Easton's media launch for the Aero 55 took place on the doorstep of the famed Dolomite Mountain range.
The first thing I wanted to experience was the hubset. I'd fussed with Easton's preload adjust on previous wheels, and always accepted it left much to be desired. Too loose and there was lateral play. Too tight and the freehub body dragged. This one was just perfect, and knowing it'd require no more thought through the length of its existence is nice.
Sure, freehub quick engagement is not a big deal for Ironman guys, but athletes doing sprint or Olympic-distance racing on technical courses will appreciate the quickness of engagement. In fact, after our rides in Italy, we found it one of the quickest-engaging stock-option freehub bodies outside an aftermarket outfitter like Chris King.
Things like lateral stiffness were what we would expect, while things like crosswind stability we were unable to ascertain due to, well, lack of winds riding the Aero 55 along the rolling foothills of the pre-Dolomites.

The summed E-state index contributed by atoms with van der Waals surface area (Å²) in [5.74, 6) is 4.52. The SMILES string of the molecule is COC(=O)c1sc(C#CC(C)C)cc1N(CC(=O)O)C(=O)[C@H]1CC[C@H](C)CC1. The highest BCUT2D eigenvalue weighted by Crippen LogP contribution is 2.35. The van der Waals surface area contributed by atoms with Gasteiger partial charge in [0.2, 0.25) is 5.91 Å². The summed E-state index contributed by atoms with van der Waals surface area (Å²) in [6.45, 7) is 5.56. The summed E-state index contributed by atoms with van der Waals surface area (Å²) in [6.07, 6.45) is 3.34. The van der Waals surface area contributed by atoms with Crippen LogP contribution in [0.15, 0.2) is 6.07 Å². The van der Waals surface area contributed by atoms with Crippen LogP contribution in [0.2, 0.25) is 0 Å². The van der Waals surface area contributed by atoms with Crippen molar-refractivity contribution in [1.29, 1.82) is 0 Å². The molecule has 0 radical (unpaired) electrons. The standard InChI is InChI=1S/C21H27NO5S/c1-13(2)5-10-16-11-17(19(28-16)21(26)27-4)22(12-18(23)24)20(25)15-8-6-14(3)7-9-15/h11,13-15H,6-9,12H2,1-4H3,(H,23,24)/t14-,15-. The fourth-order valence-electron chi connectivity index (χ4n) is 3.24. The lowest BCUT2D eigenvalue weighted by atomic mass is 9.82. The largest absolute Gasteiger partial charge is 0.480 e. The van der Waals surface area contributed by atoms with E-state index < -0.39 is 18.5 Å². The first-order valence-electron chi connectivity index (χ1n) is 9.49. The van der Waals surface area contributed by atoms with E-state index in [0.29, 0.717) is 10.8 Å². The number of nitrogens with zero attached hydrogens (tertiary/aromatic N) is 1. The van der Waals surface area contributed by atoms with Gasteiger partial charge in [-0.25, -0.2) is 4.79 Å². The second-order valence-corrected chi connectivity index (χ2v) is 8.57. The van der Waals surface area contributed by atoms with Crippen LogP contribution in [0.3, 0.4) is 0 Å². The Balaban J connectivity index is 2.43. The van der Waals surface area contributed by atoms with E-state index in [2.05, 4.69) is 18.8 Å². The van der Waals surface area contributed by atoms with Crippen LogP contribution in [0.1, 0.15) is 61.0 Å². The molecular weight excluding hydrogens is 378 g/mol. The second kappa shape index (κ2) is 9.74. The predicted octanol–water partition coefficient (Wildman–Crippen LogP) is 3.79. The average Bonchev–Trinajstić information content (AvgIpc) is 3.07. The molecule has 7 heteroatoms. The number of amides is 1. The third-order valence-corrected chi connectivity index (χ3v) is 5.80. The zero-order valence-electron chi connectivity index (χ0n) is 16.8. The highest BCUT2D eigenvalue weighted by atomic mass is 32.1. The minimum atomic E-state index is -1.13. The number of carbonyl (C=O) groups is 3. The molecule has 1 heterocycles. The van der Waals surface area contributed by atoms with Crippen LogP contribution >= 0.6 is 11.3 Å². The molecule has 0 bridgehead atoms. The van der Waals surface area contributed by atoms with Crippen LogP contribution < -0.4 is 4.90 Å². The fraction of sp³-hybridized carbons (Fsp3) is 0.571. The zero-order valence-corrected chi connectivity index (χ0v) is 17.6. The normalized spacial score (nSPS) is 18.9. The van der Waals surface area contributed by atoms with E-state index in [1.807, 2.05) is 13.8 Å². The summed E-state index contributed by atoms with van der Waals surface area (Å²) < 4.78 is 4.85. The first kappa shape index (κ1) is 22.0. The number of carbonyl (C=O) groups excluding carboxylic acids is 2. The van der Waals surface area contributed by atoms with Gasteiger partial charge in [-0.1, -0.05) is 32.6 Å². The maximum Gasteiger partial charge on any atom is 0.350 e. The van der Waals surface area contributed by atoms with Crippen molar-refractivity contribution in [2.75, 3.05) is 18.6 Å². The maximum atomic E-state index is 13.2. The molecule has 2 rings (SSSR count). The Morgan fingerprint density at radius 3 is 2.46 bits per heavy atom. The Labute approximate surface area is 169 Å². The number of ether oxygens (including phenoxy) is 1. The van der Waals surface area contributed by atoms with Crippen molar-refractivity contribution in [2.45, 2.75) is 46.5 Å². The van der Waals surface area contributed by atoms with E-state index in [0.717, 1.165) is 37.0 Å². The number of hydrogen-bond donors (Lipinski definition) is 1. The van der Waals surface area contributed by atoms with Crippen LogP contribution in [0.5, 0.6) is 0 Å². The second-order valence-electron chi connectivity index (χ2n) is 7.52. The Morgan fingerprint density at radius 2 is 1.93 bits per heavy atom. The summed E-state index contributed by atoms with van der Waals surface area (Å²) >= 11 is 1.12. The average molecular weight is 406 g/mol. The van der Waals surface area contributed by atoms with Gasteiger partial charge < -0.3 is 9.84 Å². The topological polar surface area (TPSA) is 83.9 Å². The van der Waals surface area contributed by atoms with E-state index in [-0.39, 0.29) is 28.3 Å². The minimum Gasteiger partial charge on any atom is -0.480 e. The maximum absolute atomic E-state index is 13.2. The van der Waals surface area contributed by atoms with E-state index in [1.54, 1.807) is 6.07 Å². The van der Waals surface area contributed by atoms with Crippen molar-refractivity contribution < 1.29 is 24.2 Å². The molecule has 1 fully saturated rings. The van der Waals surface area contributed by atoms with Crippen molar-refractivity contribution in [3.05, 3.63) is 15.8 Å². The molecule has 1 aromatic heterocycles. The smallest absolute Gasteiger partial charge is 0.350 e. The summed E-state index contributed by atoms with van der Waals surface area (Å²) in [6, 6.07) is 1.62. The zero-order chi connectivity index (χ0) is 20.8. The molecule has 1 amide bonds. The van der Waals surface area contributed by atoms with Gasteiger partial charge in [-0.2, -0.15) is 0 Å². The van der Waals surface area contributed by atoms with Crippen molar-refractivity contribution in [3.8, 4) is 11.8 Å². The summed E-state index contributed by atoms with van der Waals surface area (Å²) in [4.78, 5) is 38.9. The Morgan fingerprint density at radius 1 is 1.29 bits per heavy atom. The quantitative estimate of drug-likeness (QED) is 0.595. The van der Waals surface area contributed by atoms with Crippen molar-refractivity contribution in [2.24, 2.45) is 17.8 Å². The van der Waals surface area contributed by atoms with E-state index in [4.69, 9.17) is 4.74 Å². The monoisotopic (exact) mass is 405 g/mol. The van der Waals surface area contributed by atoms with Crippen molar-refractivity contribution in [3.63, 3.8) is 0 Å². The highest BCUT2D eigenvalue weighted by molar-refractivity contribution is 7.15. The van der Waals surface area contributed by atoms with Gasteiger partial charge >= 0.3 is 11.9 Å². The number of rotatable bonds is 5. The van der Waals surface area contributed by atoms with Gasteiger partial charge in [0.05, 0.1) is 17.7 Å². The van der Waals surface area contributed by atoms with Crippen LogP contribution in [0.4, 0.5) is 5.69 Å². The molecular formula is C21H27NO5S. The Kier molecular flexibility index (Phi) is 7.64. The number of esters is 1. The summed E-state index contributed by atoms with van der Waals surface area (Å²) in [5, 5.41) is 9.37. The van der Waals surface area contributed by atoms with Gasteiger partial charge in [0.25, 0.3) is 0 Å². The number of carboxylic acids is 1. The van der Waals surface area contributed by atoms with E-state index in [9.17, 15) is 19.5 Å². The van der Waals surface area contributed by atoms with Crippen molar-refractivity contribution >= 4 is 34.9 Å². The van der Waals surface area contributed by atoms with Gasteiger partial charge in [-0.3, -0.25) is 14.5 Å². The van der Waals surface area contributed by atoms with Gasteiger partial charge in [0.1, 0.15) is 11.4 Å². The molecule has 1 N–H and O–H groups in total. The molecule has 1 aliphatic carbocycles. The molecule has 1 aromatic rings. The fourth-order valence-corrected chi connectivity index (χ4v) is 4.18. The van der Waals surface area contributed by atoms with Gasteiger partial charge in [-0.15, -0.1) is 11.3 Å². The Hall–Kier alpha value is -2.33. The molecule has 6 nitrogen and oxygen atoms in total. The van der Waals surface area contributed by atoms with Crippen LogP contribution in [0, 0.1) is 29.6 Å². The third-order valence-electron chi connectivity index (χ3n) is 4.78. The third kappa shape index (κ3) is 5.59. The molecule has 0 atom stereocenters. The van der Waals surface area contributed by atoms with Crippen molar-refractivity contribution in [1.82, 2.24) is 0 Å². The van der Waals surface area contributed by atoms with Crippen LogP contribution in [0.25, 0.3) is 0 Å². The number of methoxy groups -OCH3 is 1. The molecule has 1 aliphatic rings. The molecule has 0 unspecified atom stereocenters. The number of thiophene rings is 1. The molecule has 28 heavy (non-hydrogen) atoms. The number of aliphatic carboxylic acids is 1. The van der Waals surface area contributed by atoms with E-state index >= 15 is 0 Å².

Certainly, the Aero 55 is only the beginning; Easton's had a 90mm wheel in its arsenal, and we see no reason for a deeper-dish mold to come to market in the future. But for now, this 55 is the perfect all-conditions wheel option; deep and aero enough for any race action, shallow enough for rolling or climbing course utility, and now strong and durable enough for daily battering.
Pricing and Availability
The Aero 55 tubeless-ready carbon clincher will both retail for $2,800. As for the new carbon fiber wheels, there's a slight waiting period; the Aero 55 tubulars will be in stores after Interbike in October, while the tubeless-ready carbon clincher will be available at the end of 2013.
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